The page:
This is a Registered Training Organisation under the national regulator for vocational education and training, The Australian Skills Quality Authority (ASQA). This first aid training provider has been delivering Nationally Recognised Training like the 22556VIC – Course in the Management of Asthma Risks and Emergencies in the Workplace since 2007. Today, it helps its 20,000 enrollees per year successfully acquire a first-aid certificate proving them to possess the skills and knowledge to provide first-aid responses to asthma attacks and other emergencies.
Asthma Course Duration
The 22556VIC – Course in the Management of Asthma Risks and Emergencies in the Workplace is combined with the 22578VIC Course in First Aid Management of Anaphylaxis, and the total duration of the practical class for both is 3 hours aside from:
- 15mins pre-course registration.
- 2-3 hours of multiple choice online modules.
There is also a theory that must be completed 24hrs before attending your class.
Asthma Course Cost
$80 is the starting cost of Combined Asthma and Anaphylaxis if discounts are not availed.
Asthma Course Location
Practical classes for the first aid courses, like the combined Asthma and Anaphylaxis, are held in CPR First Aid’s Perth training location found at 123C Colin St. West Perth 6005 or in an organisation’s workplace through a private booking.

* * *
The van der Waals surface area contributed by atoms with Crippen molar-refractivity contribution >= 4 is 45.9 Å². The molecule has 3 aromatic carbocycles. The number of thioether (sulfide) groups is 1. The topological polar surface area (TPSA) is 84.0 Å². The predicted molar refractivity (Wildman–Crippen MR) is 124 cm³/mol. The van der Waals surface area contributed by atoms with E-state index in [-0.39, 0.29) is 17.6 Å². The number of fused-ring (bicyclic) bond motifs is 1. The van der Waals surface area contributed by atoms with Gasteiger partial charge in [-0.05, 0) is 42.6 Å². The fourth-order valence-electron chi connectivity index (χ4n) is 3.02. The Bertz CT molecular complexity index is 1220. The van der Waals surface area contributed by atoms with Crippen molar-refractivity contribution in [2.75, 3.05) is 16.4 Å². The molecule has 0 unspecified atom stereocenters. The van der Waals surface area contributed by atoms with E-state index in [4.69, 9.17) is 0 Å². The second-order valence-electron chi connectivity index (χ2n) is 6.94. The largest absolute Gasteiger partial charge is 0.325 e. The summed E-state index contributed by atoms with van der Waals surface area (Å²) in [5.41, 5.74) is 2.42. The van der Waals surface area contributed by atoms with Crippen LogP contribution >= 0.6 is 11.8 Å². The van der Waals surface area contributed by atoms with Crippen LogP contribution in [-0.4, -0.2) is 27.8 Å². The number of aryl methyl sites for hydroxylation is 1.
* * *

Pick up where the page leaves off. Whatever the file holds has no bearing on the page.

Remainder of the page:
The below websites provide the latest information regarding the Covid-19 pandemic:
- World Health Organization – is a United Nations agency founded in 1948 that connects nations, partners, and people to promote health.
- Australian Government’s Department of Health and Aged Care – the department that develops and delivers policies and programs related to health, aged care, and sport.
- Healthdirect – an Australian government-supported public information service providing health information, advice and referral.
A Healthdirect article states that a pulse oximeter may monitor Covid-19 symptoms at home as it checks heart rate.
Heart Rate Readings of an Oximeter
A separate article discusses the use of a pulse oximeter in Covid-19 where it discusses how this device is helpful for those isolated at home. In addition, Healthdirect states that the heart readings of an oximeter may indicate if it is time for you to go to a general practitioner (GP) for a check-up as soon as possible.
Caring for a Covid-19 Patient at Home
The World Health Organization has also released information on Covid-19 safe care at home on its website.
A pulse oximeter is a device used to check your resting heart rate by showing your PR (pulse rate) and BPM (beats per minute), according to Healthdirect. An oximeter is used to detect health problems such as Hypoxaemia and Covid-19 to know if first aid or a visit to a general practitioner (GP) is necessary. Hypoxaemia may result in hypoxia but may be prevented by managing asthma using information from reliable resources and enrolling in an asthma first aid course. Meanwhile, the latest information regarding the Covid-19 pandemic and safe care at home is available on multiple websites like the World Health Organization.